What I don’t want is people wasting their money in the sense of, “I might be B12 deficient.” Rather than going to the doctor and investing a few hundred dollars in a blood panel test then you know exactly what your body needs then you’re not going in throwing good money after bad. I say it’s trying to hit the bull’s eye on a dartboard with a blindfold on. “It could be vitamin C. It could be vitamin D. I don’t know what it is.” For anyone out there whether it’s you goddesses or the reader who wants to know what’s happening, find a good doctor in your area and get a full blood panel test so you can see exactly what’s going on. I’m so glad you did that, Rachel.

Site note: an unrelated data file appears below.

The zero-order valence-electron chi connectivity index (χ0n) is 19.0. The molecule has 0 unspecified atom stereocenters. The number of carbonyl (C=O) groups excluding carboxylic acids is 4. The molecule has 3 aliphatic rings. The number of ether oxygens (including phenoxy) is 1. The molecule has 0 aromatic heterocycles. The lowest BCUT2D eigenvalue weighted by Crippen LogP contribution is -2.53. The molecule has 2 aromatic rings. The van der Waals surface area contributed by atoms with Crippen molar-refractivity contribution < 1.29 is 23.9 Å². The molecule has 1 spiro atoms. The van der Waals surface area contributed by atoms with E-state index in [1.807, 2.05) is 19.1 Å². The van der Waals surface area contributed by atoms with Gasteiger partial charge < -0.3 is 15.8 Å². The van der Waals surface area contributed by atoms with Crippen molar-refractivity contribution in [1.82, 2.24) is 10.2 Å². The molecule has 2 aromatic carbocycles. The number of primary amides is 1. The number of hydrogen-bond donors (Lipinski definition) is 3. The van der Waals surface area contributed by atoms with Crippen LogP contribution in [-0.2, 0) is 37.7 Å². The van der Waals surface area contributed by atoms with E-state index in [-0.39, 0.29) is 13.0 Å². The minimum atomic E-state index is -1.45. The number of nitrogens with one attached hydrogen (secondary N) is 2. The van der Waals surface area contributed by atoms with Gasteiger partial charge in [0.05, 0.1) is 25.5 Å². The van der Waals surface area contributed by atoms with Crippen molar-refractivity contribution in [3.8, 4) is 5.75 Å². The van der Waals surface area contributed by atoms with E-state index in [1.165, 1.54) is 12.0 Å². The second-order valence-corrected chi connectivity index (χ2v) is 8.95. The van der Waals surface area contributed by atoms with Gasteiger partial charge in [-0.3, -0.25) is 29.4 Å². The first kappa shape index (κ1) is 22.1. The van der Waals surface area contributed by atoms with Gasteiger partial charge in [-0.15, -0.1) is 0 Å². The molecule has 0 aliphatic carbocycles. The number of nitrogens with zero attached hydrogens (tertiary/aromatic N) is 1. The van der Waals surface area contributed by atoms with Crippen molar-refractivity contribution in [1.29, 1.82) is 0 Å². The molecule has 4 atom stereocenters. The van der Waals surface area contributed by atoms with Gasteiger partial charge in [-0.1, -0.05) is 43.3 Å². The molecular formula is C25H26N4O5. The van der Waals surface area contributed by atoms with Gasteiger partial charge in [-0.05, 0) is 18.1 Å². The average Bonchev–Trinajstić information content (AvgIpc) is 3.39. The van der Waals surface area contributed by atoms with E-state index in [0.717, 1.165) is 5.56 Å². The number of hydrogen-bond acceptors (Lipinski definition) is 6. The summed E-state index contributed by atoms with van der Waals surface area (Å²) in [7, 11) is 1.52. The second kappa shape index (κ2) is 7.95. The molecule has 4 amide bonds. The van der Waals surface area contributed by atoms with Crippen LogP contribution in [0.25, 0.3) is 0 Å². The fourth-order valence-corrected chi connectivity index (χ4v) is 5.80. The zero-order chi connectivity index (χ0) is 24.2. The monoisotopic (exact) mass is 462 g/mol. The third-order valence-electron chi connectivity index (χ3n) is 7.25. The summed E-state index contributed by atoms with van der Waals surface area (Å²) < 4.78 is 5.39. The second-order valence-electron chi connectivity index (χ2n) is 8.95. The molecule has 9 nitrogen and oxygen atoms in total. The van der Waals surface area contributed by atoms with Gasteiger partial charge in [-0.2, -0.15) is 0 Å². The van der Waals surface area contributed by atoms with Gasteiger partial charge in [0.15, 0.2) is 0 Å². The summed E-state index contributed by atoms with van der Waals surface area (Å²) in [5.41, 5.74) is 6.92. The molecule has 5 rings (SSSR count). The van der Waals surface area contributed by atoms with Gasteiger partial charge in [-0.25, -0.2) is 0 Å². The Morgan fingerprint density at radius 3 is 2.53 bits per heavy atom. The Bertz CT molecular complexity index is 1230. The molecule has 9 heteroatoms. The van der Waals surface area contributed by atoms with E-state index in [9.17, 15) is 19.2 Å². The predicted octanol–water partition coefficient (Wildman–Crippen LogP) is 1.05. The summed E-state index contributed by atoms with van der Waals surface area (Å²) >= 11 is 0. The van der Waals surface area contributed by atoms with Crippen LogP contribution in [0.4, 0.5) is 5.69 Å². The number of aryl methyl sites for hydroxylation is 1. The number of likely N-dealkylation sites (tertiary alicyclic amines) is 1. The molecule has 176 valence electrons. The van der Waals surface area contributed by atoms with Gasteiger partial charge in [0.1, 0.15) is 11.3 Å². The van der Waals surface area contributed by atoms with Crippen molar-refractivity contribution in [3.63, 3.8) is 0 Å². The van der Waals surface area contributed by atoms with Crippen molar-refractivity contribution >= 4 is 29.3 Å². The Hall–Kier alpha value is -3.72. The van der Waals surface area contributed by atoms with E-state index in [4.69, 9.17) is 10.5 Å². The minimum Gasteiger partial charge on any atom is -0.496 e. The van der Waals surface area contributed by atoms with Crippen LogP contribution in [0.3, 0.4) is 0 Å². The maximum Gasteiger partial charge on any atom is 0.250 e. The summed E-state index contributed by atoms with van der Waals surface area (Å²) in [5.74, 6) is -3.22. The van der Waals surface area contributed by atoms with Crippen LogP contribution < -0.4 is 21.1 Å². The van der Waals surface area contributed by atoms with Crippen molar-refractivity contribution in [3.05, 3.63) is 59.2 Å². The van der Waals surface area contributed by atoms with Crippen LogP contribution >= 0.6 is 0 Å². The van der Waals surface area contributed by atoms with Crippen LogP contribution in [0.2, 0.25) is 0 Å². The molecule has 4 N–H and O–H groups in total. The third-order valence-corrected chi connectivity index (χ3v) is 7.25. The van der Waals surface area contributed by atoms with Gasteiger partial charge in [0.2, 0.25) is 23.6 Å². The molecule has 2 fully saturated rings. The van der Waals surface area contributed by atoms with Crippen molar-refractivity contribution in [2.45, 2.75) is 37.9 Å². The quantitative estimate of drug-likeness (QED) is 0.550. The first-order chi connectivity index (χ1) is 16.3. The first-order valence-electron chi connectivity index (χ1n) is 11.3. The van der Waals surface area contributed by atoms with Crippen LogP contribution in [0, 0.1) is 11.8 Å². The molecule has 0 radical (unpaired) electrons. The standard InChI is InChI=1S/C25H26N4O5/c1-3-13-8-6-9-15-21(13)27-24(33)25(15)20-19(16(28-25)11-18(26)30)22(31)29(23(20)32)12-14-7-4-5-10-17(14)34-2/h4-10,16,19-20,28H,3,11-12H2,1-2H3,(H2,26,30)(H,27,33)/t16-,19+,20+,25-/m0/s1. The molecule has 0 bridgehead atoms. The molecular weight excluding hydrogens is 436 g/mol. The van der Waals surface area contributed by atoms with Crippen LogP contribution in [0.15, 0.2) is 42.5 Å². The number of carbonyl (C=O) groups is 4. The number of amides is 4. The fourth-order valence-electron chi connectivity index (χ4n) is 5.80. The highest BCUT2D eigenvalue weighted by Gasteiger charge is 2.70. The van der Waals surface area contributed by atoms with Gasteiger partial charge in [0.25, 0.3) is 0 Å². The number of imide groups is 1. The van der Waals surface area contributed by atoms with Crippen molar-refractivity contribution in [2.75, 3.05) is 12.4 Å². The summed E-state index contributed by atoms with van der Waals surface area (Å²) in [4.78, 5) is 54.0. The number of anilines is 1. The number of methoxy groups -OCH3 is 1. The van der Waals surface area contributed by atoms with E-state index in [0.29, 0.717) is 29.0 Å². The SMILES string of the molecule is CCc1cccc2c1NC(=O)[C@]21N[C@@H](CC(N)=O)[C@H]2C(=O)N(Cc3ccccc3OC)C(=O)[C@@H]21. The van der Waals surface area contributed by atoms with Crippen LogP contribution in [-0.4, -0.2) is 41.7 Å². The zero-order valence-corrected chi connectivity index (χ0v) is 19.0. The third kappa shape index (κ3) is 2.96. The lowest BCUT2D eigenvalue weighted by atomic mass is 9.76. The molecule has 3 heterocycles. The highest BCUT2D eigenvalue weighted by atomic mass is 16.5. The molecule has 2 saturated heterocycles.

GG 49 | Plant-Based Diet
Plant-Based Diet: It’s really important to acknowledge that our individual makeup is different than anybody else’s.


Thank you. Another trick, I was low in iron and now I cook in a cast iron pan which feels so much better to do than something that’s coated. My iron levels are much better now. I did the iron supplement for a period of time just to see. There are all these little things that you can be doing.

We talk a lot about tapping into our inner goddess and this is seeing what works for you and feels right. To measure that by getting the blood, I did that too and found out years ago that I was low in vitamin D. That was when I had my cancer diagnosis. I read some studies about that. I was telling the girls that it was somewhat related. Knowing that and being able to add a supplement of vitamin D into my diet was so helpful to me.